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Isaiah Jewett Hopes To Be Known Both For Sportsmanship And Success

By Al Daniel | May 04, 2022, 3:07 p.m. (ET)

Isaiah Jewett prepares to run in the first round of the men's 800-meter at the 2020 U.S. Olympic Track & Field Team Trials on June 18, 2021 in Eugene, Ore.


You may have heard of the EGOT — the exclusive club of Emmy, Grammy, Oscar and Tony Award recipients. But what do you call a world-class champion athlete — especially an Olympic gold medalist — who adds one of those entertainment prizes — particularly an Academy Award — to their trophy case?

OGMOW, for Olympic gold medalist and Oscar winner?

The late Kobe Bryant, whose 2018 animated short “Dear Basketball” put an Oscar in company with his 2008 and 2012 Olympic triumphs plus five NBA championship rings, is a start for that potential guild.

Another Los Angeles and Team USA sports figure, Isaiah Jewett, intends to give it traction by garnering a gold medal for track and field and a gold statue for animation.

Of that dual dream, the middle-distance runner and anime enthusiast out of the University of Southern California says, “I just keep following it, regardless of how I feel.”

He already epitomized that attitude for all to see at the Olympic Games Tokyo 2020, where a gold medal stood within his catching distance, only to scamper off after a freak misfortune. Last August, Jewett was on pace to finish third in the 800-meter semifinal when a trailing Nijel Amos of Botswana collided with him. The two tangled up and dropped.

Fazed only briefly, Jewett helped his competitor up, and they carried on together to finish a distant seventh and eighth in the third eight-man semifinal heat.

Given the faultless nature of their shortcoming, both runners appealed their standing as the officials assembled the championship pool. Because Jewett technically, albeit unintentionally, impeded Amos from ahead, only the latter moved on.

But both men completed their semifinal sprint. That is what stuck with Jewett in the wake of the moment, and it still does eight months later going on nine.

“I was a little bit sad that I didn’t get to go on to the finals, but I just took the motion of wanting to keep forward,” he said recently. “Now I just want to do better than what I did there because I know I can if I put my mind to it.”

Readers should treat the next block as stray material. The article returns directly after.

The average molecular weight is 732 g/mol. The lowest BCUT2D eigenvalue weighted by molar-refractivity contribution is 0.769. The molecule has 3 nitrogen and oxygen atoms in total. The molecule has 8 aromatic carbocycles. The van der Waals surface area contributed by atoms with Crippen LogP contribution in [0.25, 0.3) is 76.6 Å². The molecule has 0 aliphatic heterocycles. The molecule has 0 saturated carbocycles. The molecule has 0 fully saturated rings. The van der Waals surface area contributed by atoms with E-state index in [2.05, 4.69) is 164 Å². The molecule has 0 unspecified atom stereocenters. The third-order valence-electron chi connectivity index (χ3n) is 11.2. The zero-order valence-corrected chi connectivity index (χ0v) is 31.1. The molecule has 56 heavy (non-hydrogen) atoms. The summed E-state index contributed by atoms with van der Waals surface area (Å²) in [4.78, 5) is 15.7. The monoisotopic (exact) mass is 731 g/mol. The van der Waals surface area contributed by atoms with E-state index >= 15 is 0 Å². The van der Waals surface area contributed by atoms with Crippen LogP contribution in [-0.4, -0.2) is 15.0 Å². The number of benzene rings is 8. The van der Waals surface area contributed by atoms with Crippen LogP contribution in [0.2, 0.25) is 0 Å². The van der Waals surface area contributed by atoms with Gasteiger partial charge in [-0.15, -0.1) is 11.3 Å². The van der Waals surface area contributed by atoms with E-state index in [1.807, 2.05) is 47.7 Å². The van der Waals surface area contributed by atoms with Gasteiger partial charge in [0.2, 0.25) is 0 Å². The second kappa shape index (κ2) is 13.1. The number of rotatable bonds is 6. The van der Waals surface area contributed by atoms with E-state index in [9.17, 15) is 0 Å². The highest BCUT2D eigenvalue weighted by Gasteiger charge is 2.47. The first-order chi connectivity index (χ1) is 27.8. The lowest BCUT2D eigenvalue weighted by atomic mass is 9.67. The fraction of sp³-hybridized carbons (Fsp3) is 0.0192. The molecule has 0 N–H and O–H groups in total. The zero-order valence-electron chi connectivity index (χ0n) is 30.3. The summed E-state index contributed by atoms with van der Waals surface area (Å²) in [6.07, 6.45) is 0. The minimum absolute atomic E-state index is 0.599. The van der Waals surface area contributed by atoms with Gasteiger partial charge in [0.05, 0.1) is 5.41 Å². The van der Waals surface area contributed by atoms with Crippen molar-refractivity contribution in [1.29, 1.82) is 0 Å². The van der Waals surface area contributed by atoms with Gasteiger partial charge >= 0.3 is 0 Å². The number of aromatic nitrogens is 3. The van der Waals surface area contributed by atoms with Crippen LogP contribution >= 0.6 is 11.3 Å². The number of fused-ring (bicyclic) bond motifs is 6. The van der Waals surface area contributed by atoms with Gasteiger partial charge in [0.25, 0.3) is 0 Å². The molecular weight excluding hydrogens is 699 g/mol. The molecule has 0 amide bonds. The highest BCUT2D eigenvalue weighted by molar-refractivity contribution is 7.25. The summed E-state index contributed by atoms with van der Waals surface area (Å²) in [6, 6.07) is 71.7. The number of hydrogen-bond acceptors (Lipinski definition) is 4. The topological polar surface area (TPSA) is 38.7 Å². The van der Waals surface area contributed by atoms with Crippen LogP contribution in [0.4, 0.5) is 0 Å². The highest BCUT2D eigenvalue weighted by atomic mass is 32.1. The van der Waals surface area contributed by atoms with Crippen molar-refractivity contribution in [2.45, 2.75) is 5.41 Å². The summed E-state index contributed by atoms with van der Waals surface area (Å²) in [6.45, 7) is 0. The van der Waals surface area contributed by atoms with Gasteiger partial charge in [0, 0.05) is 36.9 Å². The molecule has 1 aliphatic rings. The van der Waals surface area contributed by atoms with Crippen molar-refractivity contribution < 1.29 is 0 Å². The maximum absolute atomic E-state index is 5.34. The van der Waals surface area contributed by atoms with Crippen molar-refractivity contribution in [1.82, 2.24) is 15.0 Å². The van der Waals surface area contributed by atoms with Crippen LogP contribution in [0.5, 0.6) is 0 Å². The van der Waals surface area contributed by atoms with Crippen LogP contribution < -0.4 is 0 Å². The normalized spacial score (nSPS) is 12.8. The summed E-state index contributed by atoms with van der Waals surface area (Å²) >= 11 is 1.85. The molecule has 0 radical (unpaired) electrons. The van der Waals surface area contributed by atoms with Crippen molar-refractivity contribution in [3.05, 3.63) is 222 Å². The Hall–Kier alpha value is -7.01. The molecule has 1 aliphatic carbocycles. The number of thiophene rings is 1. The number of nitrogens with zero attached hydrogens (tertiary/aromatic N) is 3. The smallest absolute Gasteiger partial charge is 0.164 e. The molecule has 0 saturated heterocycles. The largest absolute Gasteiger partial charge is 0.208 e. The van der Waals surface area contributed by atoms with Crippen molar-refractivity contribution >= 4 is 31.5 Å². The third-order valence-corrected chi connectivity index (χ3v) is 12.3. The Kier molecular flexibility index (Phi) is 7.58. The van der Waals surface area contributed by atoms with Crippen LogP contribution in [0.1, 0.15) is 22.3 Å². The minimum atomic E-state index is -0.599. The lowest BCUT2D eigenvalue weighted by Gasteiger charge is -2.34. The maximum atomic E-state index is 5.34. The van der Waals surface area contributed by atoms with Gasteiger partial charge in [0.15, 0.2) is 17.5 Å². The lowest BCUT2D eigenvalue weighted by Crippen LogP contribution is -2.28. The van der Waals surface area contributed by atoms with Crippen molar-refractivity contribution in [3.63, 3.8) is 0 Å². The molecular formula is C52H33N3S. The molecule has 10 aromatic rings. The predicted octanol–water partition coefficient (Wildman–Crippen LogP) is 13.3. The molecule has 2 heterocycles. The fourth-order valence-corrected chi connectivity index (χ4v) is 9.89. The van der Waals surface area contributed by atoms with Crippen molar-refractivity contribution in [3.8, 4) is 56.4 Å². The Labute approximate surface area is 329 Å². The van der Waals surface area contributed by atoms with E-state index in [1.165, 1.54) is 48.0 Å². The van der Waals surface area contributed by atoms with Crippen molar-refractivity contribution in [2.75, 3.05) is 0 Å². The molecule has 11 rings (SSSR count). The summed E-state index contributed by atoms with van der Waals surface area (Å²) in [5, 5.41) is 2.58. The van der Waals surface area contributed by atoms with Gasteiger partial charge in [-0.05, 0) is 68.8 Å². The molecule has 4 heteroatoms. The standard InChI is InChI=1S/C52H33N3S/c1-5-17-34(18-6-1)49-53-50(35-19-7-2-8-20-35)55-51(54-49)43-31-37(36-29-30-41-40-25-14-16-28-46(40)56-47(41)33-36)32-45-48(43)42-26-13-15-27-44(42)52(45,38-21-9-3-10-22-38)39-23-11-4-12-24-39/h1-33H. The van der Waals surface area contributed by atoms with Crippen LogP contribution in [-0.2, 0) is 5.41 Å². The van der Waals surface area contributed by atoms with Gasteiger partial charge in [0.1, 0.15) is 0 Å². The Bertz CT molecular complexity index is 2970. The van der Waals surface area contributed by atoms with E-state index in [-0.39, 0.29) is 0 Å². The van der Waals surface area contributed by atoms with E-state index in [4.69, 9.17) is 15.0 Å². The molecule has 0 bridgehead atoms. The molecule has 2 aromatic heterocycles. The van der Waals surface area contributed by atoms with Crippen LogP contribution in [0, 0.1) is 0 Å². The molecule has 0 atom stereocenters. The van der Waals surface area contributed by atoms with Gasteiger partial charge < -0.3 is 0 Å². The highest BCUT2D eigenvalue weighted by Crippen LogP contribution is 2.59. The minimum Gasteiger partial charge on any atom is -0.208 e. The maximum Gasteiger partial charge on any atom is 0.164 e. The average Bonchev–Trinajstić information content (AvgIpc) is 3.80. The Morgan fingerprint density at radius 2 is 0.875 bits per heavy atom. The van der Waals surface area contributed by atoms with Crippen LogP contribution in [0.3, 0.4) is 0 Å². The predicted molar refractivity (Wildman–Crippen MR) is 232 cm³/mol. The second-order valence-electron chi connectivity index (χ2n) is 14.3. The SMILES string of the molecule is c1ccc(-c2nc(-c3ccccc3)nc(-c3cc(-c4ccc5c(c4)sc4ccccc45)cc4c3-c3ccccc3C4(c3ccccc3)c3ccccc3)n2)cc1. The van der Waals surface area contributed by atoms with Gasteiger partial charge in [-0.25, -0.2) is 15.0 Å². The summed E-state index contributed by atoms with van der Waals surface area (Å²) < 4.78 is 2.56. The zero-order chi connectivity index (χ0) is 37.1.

Of Amos, who later finished seventh in the final and with whom he has since shared two pleasant conversations, he said, “I look forward to racing him again.”

Isaiah Jewett competes in the men's 800-meter semifinal at the Olympic Games Tokyo 2020 on Aug. 1, 2021 in Tokyo.


If anything nags at Jewett, it is the mystery. He has left plotlines incomplete before, and prompted his mother, Venus Jewett’s, signature lesson in the process.

The first time Jewett had several expectant eyes on him in an athletic setting, he was seeking his first goal in organized soccer. In late elementary school, he itched to cement his status as a two-way midfielder by booting a ball home.

One way or another, it never happened, although it very well could have one day. He assumed a prime position and absorbed his teammate’s pass, only to return the pass in a panic.

Afterwards, his mother wanted to know why he had “quit.”

“What do you mean I quit?” the puzzled young Jewett asked.

Herself a track and field coach, Venus explained in a way she knew best.

“You’ve always gotta finish the race,” Jewett remembers her saying, “because you never know what you’re gonna get out of it.”

Of the situation at hand, Venus’s message was, “You didn’t show up for yourself, so no one got to see who you are. Everybody wanted to pass to you because they saw that you wanted to finish that race and kick that goal.”

Fast-forward roughly 15 years, and Jewett was raring to show the world who he was as a middle-distance runner. No one got to see that in the end, but they did get an improvised impression of who he is as a person.

“I thought it was something internal I was gonna learn,” he said of his takeaway from his run-in with Amos and their shared response thereto.

Instead, he absorbed an aftermath marked by viewers commending his character. He was humbled as strangers talked about what they learned from him.

“I’ve always wanted to be some type of hero,” he said.

So Jewett has at least checked off one of his top intangible ambitions. Now it’s back to the University of Oregon’s Hayward Field, site of the 2022 World Athletics Championships and where he won the 2021 NCAA 800-meter title to cap his USC career. And it’s back to building on the Tokyo ticket that marked his transition to international competition.

The Olympic Games Paris 2024 are 27 months away, therefore his next crack at a grand finish is marked for France.

As his start toward that end, Jewett said, “My goal for this year at least is to make the world team and get to the finals.”

That would be the first act in a story of unfinished business.

Al Daniel

Al Daniel is a freelance features writer and contributor to TeamUSA.org on behalf of Red Line Editorial, Inc. Follow him on Twitter @WriterAlDaniel.

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